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Posted by peiper   United Kingdom  on 06/01/2011 at 08:31 AM   
Filed Under: • Archeology / AnthropologyHistory •  
Comments (3) Trackbacks(0)  Permalink •  

can’t keep tabs on freed Muslim terrorists warn security services.

Seems the more I read, the more frustrated and angry I become. And I can’t ignore this stuff friends. Especially as we are among the many who HAVE to fly from time to time.  So you read crap like this and can’t help but wonder. Why?  Why can’t the security services make scum like these guys just disappear?
No fanfare, no announcements or hoopla.  Just quietly gone.  Sure thing some left wing - bleeding heart - libtards will scream about human rights and all that bilge. So make them disappear as well.  How hard could it be?  The world won’t miss the muzzie terrorists or the hand wringers on the left either.

Really tired,tired tired of all the pc bs and the EU and their court of human rights, which does nothing to protect the innocent from harms way.
It isn’t as though these are innocents. Hell, they make their case very clear.  No double talk there.  They want to kill,kill,kill, and they figure correctly that if one of them can take out 10 of us, and more on plane, then they’re ahead of the game.  It isn’t a secret.  So why oh why are the powers that be so worried about their “rights?” Why do they have rights anyway?  Isn’t anything sacrificed on my part, if for example I make it clear that my intention is to kill you?  We aren’t speaking now of evidence that fairly can be questioned. Not talking about a case where there is a chance of mistaken identity.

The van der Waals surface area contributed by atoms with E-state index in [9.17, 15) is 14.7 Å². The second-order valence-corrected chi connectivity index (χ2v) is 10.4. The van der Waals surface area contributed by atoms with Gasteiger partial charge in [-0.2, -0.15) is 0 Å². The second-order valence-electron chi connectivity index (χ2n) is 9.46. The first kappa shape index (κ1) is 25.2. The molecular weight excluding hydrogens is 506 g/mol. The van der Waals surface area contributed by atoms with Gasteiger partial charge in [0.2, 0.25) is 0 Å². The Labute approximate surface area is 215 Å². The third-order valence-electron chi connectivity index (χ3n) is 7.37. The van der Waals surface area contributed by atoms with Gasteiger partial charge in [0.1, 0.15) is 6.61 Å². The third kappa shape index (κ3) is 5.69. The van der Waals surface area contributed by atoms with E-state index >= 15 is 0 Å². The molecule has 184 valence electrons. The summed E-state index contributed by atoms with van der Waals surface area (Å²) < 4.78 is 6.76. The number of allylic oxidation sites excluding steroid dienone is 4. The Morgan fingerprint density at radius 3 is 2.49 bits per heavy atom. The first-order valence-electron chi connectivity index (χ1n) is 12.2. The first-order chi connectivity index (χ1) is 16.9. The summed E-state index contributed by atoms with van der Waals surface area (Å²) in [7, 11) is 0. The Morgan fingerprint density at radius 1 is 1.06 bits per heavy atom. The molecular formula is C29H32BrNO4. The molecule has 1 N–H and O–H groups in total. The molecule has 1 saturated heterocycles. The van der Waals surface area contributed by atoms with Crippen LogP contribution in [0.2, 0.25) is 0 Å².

Jeesh .... Western De(mock)racy seems intent on shooting itself in the head.  And please note. In this case, they aren’t even talking about deporting.

Take a look at this.


We can’t keep tabs on freed Muslim terrorists warn security services

By JASON GROVES
Last updated at 8:04 AM on 1st June 2011

imageimage

Dozens of convicted Islamic terrorists are to be released from prison this year despite warnings it will be impossible to monitor them.

Ministers have been told that at least 45 terrorists – including several convicted of involvement in bomb plots designed to slaughter hundreds of people – are due to be released in the next 12 months.

They include Saajid Badat, who was sentenced to 13 years in 2005 for his involvement in the notorious shoe-bombing plot, and Moinul Abedin, who was sentenced to 20 years in 2002 for running a bomb factory in Birmingham.

Many of those due for freedom – after serving just half their sentence – are still deemed a threat.

Both the probation service and security services have warned ministers privately that the mass release threatens their ability to cope.

The revelation will intensify debate about Government plans to water down control orders, which are due to be debated by MPs next week.

Critics complain that the plans – championed by Nick Clegg – will make it harder for the security services to keep tabs on terror suspects.

Control orders: Nick Clegg, the Deputy Prime Minister, has championed opposition to the controversial orders